"Fill your paper with the breathings of your heart." ~ William Wordsworth

The Writing Life Too

And if you're reading this, it means you're not writing.

Tuesday, July 30, 2013

Quick Take

In real life many adults talk about growth, change, maturity. The truth is that most growth and change occurs in the first few years of life. Ask any parent as he or she has witnessed a baby transform into a toddler, a child, a teen. Humans are attracted to drama or storytelling because we witness more transformation and resolution than life offers.

From Blood Meridian

"The truth about the world, he said, is that anything is possible. Had you not seen it all from birth and thereby bled it of its strangeness it would appear to you for what it is, a hat trick in a medicine show, a fevered dream, a trance bepopulate with chimeras having neither analogue nor precedent, an itinerant carnival, a migratory tent show whose ultimate destination after many a pitch in many a muddied field is unspeakable and calamitous beyond reckoning.

The universe is no narrow thing and the order within it is not constrained by any latitude in its conception to repeat what exists in one part in any other part. Even in this world more things exist without our knowledge than with it and the order in creation which you see is that which you have put there, like a string in a maze, so that you shall not lose your way. For existence has its own order that no man's mind can compass, that mind itself being but a fact among others."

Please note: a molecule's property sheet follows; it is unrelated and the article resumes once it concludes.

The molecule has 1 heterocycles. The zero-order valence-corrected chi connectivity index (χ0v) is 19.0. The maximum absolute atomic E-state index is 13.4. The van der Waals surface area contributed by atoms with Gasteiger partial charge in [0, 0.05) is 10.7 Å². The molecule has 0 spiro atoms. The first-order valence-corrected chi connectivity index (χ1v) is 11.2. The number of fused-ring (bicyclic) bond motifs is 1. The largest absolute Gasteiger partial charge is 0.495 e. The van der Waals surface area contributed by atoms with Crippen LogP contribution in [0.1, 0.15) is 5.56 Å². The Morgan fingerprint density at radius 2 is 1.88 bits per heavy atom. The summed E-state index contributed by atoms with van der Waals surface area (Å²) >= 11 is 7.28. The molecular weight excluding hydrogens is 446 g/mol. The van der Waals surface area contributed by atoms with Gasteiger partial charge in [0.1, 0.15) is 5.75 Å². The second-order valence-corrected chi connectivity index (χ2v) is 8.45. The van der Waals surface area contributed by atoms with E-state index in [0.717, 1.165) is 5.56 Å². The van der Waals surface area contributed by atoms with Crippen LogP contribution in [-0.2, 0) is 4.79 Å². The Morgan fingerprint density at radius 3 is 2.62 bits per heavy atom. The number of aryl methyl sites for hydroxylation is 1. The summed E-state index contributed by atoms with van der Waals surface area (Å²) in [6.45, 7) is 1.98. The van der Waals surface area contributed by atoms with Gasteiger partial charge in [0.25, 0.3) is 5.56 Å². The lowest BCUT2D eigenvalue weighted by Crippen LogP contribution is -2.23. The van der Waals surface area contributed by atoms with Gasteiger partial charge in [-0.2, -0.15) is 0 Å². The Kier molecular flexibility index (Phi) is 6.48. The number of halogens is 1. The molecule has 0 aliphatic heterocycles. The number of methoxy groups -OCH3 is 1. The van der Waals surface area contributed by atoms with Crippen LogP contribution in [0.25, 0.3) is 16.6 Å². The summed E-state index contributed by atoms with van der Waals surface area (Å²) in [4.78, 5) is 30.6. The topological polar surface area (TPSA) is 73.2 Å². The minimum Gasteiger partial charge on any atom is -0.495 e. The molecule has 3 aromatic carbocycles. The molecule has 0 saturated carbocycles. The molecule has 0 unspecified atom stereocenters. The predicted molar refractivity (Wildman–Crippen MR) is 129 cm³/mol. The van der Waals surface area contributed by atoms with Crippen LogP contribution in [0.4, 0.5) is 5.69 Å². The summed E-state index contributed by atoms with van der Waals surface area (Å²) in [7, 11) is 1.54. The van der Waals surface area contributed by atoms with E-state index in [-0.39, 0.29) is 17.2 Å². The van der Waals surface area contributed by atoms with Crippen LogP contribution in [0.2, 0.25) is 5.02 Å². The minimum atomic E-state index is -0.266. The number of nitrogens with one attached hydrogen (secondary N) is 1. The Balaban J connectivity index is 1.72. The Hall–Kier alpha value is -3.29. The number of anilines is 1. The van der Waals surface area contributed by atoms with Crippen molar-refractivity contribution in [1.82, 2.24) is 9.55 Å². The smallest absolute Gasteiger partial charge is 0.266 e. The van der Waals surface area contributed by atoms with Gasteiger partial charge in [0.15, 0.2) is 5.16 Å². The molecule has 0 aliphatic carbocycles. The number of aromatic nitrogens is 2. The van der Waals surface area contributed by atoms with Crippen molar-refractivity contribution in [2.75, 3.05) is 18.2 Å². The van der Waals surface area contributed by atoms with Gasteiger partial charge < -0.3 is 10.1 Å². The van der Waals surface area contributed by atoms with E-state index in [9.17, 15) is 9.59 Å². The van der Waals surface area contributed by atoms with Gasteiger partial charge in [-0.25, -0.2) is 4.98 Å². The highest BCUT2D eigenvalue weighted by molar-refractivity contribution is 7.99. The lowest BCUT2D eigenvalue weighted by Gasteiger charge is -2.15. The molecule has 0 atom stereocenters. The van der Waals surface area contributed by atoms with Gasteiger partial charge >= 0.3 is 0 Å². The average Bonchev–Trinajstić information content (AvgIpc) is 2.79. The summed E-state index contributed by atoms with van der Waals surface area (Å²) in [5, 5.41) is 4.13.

- Cormac McCarthy
Blood Meridian, or the Evening Redness in the West

Tuesday, July 23, 2013

11 Things it Took me 42 Years to Learn

Advice from Shane Nickerson that applies to writers. Read it here.
I especially like this bit of advice:" Play like you practice.
If you’ve heard it from a coach, you know what it means. It means don’t save yourself for the big game. Don’t imagine a time when everything is real and you’ll finally be able to give it 100%. This is it. It’s real right now: your writing, your acting, your creating, your parenting, your working, your choices in life. There may never be a big game, or at least, not the one you imagine from the comfort of your couch while you’re playing Minecraft instead of rewriting your sketch. Time slips quickly, and the impression you make on people now will have lasting repercussions as your peers rise through the ranks and eventually have the power to hire you, or not. You play like you practice. You'll have no idea how to actually execute when opportunity arrives if you haven't been giving it everything until that day comes."